I got to know Diane a little at our 50th. What a wonderful, lively and attractive person! She shared herinterest in writing with me, and we subsequently exchanged some emails. Through this website I was able to follow her incredibly courageous struggle against an implacable disease -- she lived her life with passion, finding emotional respite in her family, friends, books and garden. May she rest in peace. Jerry Katsell

01/22/17 03:06 PM #5    

Abe Baily

Diane & I shared much time together in a "Special Senior Problems" class with Mr. (Ham) Smith & only two or three other students; virtually zero guidance or supervision.  We explored such profound subjects as whether or not peanuts enhanced sexual interest, whether all expression, even all phenomena percieved was an art form, and other similar questions where answers were unknown and probably unknowable, at least by us.  We dated a couple times after HS,( including at least one party at your house Jerry), but potential for anything serious was limited by her commitment to some guy I never met.  I told her at our 50th that I still remembered and appreciated her quirky, quick, and genuine sense of humor; she responded that her husband ('s?) claimed she didn't have one at all.  She was special and remembered now and then over the years.  I don't know how to use fb for squat but am thankful for it and for our 50th for reconnecting. 

01/23/17 06:23 AM #6    

James Glynn

I got to know Diane at our 50th reunion.  She was working on a novel, set in the Antebellum south (of course).  I had just finished my first novel, having taken an early retirement after 36 years of teaching college.  Although I have several published textbooks in sociology, I could not find an agent willing to take on a nascent novelist.  So, Diane and I critiqued each other's work via e-mail.  We had a deal that if one of us got our novel published, she or he would take the other on a trip to Italy.


In the spring, 2010, Diane (who seemed to live on the Internet) discovered that Holly Smith (the daughter of our Senior Problems/History teacher, Hamlin Smith) was teaching a class in digital photography in Varonna, on the shore of Lake Como, Italy.  Because there was a significant discount for double occupancy, we decided to go together.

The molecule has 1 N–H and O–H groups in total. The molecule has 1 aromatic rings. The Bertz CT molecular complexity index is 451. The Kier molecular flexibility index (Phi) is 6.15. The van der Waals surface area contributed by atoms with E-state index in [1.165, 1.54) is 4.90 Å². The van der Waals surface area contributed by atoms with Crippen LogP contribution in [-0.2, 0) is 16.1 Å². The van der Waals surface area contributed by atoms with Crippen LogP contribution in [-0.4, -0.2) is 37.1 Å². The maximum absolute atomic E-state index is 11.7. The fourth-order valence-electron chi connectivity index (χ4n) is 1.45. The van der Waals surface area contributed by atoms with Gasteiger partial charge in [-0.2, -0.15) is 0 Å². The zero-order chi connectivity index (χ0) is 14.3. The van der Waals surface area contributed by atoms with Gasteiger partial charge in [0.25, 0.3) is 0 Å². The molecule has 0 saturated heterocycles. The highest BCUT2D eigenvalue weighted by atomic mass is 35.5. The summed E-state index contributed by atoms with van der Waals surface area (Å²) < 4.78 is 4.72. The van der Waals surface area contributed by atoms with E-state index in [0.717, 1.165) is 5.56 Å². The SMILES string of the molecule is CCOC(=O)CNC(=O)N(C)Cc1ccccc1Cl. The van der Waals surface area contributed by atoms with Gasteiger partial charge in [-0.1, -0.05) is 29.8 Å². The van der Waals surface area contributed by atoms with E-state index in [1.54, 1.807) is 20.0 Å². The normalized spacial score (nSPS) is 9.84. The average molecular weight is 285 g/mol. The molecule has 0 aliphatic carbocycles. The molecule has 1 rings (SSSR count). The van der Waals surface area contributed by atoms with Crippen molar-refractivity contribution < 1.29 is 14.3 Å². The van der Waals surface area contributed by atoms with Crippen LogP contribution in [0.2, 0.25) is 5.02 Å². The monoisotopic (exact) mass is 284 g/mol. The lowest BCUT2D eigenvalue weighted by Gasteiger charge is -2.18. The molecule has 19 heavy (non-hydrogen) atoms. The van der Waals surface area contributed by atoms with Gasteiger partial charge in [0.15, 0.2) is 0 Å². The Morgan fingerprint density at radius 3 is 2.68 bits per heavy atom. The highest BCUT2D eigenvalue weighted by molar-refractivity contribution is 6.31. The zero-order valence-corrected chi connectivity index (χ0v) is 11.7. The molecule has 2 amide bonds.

I flew to Atlanta from Fresno (near my home in Madera), and Diane took me out to dinner, where I managed to knock over my water glass.  Diane just smiled.  I spent that night at her house, and our plane took off the following morning.  But, before we left, I had the pleasure of meeting her daughter, a wonderful young woman who drove us to the airport.  Diane also had two other children, but I didn't get to meet them.


We deplaned in Milan, where everything was hectic.  Amid the confusion, I bought train tickets for Lake Como, not knowing that it was a $200 cab ride south of the villa in Varonna where we had booked a room.  Needless to say, Diane was not pleased with me.  However, I paid for the cab, and her feelings were soothed,


One of the things that we didn't know was that "double occupancy" in Italy means a double bed in a very small room with no other furniture except for a set of drawers.  I doubt that Diane would want me to say anything more about that.


It was the hottest summer that Europe had experienced in a hundred years, our villa had no air conditioning, and management could not even provide us with a circulating fan.  Local stores were out of the appliances, as well.  Because the guidebook explained that men who wore shorts were singled out as tourists and were preyed upon by local shopkeepers, I had packed no shorts. (The guidebook was incorrect!)   By the third day, I was so desperate that I took the ferry to Bellacio, across the lake, to buy a pair of shorts.  The only store that stocked such items was Armani, and the shorts cost about U.S. $125. When I got home, I had the shorts dry cleaned and donated them to the Cerebral Palsy Association.  Turns out that I have Costco legs, not the kind that Armani had in mind.


I'll never forget the twelve days that we spent together.  Interesting conversations, great meals, and even a quick day-trip to southern Switzerland.  I'm sorry to learn of her demise.